Most professional development evaporates soon after the recipient leaves the room because they don’t know how to apply what they learned in their own situations. I realized that again last week after hearing Mike Wagner’s “Own Your Brand presentation” at an IABC/Iowa chapter meeting.
One veteran communicator told me after the meeting that his company “was all about brand.” He worked for one of the large insurance companies in Des Moines so I asked him if he felt his company’s brand was different, inviting, relevant, and truthful, and if he and his co-workers knew how to live the brand daily. His eyes dimmed slightly when he realized the answer, and told me, “your right. We aren’t about brand”. His chinned dropped and the smile left his face when, after discussing it a bit more, he discovered his insurance company employer was about brand identity, not brand management.
As he walked away, I wondered what I could have told him to help him and his co-workers. I wanted to give him the steps to being a brand warrior. After further thought, I suggest communicators become subversive, and take these steps to make their organizations truly brand-driven:
- Be observant – Make sure you’re doing a lot of walking around your organization, talking to co-workers including the executives and the front-line staff. Talk to sales and production people. Review the mission/vision/values statements and annual reports. Begin to define your organization’s brand. If they already have one articulated, learn it.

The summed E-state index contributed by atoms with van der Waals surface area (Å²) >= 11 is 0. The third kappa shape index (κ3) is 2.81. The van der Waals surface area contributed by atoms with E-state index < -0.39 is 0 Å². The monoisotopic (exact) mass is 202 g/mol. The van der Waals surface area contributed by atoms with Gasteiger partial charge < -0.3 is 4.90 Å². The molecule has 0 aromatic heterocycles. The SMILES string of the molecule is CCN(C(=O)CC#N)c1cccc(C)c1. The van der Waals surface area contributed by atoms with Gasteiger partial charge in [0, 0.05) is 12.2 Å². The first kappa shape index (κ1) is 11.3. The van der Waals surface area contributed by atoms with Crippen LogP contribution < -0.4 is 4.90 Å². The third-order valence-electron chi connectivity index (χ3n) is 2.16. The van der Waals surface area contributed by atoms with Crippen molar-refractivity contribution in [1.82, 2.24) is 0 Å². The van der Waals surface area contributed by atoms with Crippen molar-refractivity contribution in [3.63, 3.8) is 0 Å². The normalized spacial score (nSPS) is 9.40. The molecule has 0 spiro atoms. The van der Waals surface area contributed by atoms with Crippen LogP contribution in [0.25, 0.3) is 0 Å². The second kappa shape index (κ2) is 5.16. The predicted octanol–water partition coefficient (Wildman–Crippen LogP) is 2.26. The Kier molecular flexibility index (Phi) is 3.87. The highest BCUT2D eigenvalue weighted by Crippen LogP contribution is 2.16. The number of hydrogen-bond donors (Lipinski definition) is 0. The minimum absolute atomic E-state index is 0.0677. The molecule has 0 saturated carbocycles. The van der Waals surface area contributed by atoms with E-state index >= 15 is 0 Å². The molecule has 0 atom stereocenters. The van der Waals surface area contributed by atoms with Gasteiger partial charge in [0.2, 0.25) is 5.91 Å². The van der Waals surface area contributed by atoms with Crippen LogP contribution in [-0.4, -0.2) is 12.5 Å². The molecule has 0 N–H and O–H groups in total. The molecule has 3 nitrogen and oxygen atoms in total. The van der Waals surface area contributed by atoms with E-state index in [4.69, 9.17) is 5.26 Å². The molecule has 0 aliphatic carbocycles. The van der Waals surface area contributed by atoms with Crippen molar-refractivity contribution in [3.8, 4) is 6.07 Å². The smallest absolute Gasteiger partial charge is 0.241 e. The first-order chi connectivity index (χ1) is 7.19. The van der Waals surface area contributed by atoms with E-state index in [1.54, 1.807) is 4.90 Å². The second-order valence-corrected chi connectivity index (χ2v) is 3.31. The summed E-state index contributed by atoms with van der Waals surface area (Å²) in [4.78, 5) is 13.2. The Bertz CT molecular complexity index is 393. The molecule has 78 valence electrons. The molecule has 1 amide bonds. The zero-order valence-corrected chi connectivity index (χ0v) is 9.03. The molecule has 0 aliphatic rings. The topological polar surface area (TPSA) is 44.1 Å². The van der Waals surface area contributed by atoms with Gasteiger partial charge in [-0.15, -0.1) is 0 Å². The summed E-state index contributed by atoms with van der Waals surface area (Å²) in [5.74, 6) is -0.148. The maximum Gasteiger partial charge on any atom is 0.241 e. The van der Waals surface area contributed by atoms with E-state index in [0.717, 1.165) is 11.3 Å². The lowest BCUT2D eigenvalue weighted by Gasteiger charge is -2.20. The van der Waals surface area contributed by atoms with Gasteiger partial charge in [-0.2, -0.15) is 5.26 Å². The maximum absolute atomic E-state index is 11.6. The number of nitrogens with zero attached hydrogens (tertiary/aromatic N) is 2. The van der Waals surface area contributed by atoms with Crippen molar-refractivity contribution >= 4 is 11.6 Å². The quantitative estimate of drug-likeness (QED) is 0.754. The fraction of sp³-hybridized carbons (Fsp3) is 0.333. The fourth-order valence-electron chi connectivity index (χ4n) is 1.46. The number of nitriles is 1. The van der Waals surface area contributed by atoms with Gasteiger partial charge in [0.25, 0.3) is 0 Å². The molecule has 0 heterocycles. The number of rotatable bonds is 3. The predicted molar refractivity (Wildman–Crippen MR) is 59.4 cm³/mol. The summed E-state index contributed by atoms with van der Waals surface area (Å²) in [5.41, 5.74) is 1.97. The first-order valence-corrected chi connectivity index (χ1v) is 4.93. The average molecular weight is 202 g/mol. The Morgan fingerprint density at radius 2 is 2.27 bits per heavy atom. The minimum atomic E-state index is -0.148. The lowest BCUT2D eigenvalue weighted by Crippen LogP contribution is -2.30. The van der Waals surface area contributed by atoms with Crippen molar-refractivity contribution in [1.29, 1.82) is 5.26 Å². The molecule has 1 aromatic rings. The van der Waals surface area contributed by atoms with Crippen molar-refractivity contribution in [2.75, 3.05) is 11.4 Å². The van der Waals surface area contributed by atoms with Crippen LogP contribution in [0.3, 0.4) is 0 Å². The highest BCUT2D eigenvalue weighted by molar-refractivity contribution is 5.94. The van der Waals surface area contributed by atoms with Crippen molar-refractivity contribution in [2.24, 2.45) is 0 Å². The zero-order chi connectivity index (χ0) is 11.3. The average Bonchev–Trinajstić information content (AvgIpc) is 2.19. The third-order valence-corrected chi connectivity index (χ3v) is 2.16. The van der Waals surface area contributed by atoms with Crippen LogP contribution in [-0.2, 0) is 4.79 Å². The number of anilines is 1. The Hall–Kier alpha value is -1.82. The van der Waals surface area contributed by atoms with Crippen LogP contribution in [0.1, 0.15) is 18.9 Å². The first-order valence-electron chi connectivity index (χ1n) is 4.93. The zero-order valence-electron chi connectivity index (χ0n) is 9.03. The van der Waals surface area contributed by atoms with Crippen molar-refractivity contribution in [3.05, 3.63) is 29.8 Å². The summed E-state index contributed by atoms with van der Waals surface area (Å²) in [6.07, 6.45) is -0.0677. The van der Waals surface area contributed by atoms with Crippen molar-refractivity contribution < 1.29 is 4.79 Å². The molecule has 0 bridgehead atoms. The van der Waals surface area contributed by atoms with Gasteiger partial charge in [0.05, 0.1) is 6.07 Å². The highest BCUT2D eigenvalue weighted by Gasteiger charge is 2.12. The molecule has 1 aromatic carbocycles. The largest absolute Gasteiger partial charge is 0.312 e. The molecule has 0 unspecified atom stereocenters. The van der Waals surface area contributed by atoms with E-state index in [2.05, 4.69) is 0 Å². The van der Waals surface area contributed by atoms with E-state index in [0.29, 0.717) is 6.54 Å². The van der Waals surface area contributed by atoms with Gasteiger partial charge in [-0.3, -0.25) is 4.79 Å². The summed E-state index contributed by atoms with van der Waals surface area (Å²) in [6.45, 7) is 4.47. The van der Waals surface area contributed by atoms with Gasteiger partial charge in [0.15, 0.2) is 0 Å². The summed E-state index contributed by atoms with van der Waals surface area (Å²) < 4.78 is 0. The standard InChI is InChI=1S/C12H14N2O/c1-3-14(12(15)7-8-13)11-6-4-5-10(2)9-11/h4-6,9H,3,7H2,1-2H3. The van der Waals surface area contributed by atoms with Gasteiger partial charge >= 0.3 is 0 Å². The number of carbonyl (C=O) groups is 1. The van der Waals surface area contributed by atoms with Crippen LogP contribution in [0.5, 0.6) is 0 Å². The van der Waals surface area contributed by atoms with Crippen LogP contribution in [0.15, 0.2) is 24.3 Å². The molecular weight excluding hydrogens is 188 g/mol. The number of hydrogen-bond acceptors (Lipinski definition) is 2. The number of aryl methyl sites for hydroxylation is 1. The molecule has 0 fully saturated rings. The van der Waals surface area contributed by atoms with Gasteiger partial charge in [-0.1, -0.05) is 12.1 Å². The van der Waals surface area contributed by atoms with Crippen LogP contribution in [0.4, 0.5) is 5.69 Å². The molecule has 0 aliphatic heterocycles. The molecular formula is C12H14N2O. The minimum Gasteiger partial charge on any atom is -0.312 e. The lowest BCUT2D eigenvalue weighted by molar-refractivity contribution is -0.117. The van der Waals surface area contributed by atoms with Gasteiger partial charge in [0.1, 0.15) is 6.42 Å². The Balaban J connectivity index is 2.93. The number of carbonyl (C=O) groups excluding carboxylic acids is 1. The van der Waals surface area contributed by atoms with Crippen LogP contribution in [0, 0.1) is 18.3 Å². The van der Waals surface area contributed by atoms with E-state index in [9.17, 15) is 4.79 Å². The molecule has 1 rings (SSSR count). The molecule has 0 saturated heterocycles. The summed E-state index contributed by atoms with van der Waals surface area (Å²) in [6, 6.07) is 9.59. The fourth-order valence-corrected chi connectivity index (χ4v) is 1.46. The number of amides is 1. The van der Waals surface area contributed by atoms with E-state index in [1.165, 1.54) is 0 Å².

- Be connected – Start conversations with the executives and the front-line staff; with the sales team and the production crew. Talk with the guy in the mailroom and the gal at the front desk. Begin to refine your organization’s brand message and build relationship with those who are in a position to easily communicate it.
- Be vocal – Try the brand promise out on co-workers, on managers, on customers. See if it is comfortable with everybody, if they can live it. If you get push back, probe a little deeper. See if it’s because that employee can’t live up to the brand or if the company can’t live up to the brand. Only by trying out will you determine if the brand fits, if it’s authentic and believable in the marketplace.
- Be courageous – Once you’ve defined the brand that fits, start using it to drive your communications and to drive your action. Hold others accountable when their actions conflict with the brand – even those above you on the organizational chart. This is how to build your personal brand. Let people know that you’re a brand warrior!
And be ready to bold if the brand is not embraced by others. If your organization doesn’t want you, others do.